Monitoring Planet Earth’s Vital Signs
While the Senate’s effort to take up comprehensive clean energy and climate legislation remains on hold awaiting a resolution of when and if an immigration bill will be considered, EPA just issued a new report that sends a loud and clear reminder about why Congressional action is urgent. The report, Climate Change Indicators in the United States, presents detailed information documenting 24 different ways in which climate change is altering our nation and the world.
This is not your standard climate report with pages and pages of scenarios and model runs projecting out over time what future climate impacts are possible. Instead, this report looks back and documents biological and physical changes that have already occurred. It focuses on actual measurements of real conditions – from increases in greenhouse gas concentrations measured in the atmosphere to changes in sea surface temperatures to shifts in the length of growing seasons.
The 24 indicators cover a wide range of changes that have occurred, some with data documented over 100 years or more. The report includes detailed information on: greenhouse gas emissions and concentrations; satellite and land-based temperatures; heat waves, droughts and precipitation; and intensity of tropical cyclones. A section on indicators related to the oceans deals not just with sea level rise, but also includes information on sea surface temperatures, ocean heat uptake, and ocean acidity. A section on snow and ice looks at reductions in Arctic sea ice, losses in the volume of water contained in glaciers, and reductions over time in snow pack and snow cover. Each indicator includes a detailed description, documentation and any limitations of the data relied upon.
In many of the indicators, clear trends are apparent. Increases in emissions of greenhouse gases in the United States (up 14 percent from 1990 to 2008) and in atmospheric concentrations of carbon dioxide (up 38 percent since preindustrial times) have been widely reported. Also widely known are temperature increases (up 1.3 degrees F over the past century across the lower 48 states) and increases in sea level (0.06 inches per year from 1870 to 2008). But the report also includes data on the amount of water that has been lost by glaciers worldwide (2,000 cubic miles since 1960) and on increases in sea surface temperatures (0.21 degrees per decade over the last 30 years). It also reports on declines in snow pack with some areas experiencing relative losses of 75 percent from 1950 to 2000, but with increases in snow pack at some sites in parts of the Sierra Nevada mountains and the Southwest. It is also worth noting that no long-term trends are apparent in some of the indicators (e.g., heat waves and droughts).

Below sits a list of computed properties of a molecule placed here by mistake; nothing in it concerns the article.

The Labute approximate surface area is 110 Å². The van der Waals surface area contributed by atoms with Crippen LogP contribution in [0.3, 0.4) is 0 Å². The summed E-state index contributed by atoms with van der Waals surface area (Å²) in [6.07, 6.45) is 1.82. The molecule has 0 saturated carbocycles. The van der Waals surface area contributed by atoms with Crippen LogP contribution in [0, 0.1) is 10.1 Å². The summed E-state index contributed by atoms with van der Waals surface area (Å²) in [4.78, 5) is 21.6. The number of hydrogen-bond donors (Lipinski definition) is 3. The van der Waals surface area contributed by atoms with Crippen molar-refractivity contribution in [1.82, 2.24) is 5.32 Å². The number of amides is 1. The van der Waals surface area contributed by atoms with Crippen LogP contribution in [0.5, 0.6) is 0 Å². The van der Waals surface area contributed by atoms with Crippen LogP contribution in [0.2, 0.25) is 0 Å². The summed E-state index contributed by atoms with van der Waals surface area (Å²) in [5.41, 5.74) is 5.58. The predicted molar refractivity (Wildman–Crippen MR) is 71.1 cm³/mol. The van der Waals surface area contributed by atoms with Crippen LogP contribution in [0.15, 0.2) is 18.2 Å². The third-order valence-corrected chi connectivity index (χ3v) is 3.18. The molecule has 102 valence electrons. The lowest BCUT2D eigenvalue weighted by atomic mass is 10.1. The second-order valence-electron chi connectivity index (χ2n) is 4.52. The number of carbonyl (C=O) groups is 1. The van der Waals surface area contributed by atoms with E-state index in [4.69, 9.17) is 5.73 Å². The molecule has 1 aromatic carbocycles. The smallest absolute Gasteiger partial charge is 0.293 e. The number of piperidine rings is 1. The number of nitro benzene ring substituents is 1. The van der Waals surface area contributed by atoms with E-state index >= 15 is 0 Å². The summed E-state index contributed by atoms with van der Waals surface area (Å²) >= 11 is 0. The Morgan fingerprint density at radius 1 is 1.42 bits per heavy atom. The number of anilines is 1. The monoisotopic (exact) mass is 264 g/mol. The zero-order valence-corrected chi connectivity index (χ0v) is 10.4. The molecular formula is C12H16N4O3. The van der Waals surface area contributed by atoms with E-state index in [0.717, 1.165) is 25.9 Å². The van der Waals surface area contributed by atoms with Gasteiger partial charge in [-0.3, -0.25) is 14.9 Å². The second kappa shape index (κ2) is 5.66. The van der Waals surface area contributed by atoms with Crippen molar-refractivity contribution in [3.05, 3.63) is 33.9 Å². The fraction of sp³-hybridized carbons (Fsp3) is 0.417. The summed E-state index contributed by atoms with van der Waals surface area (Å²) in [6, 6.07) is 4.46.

EPA’s goal is to refine and expand on these 24 indicators and to update the report periodically. Like other environmental indicators, the goal here is to track progress over time in order to inform future decisions. Future reports will depend on what we do or do not do: if we fail to reduce emissions of greenhouse gases, it will help us better understand the extent to which changes continue to occur; if we act, the report will show the improvements in these indicators that result from future policy actions.
Given the current time-out on clean energy and climate legislation in the Senate, this report would be useful reading for all those involved in shaping the future direction of our climate policy.
Steve Seidel is Vice President for Policy Analysis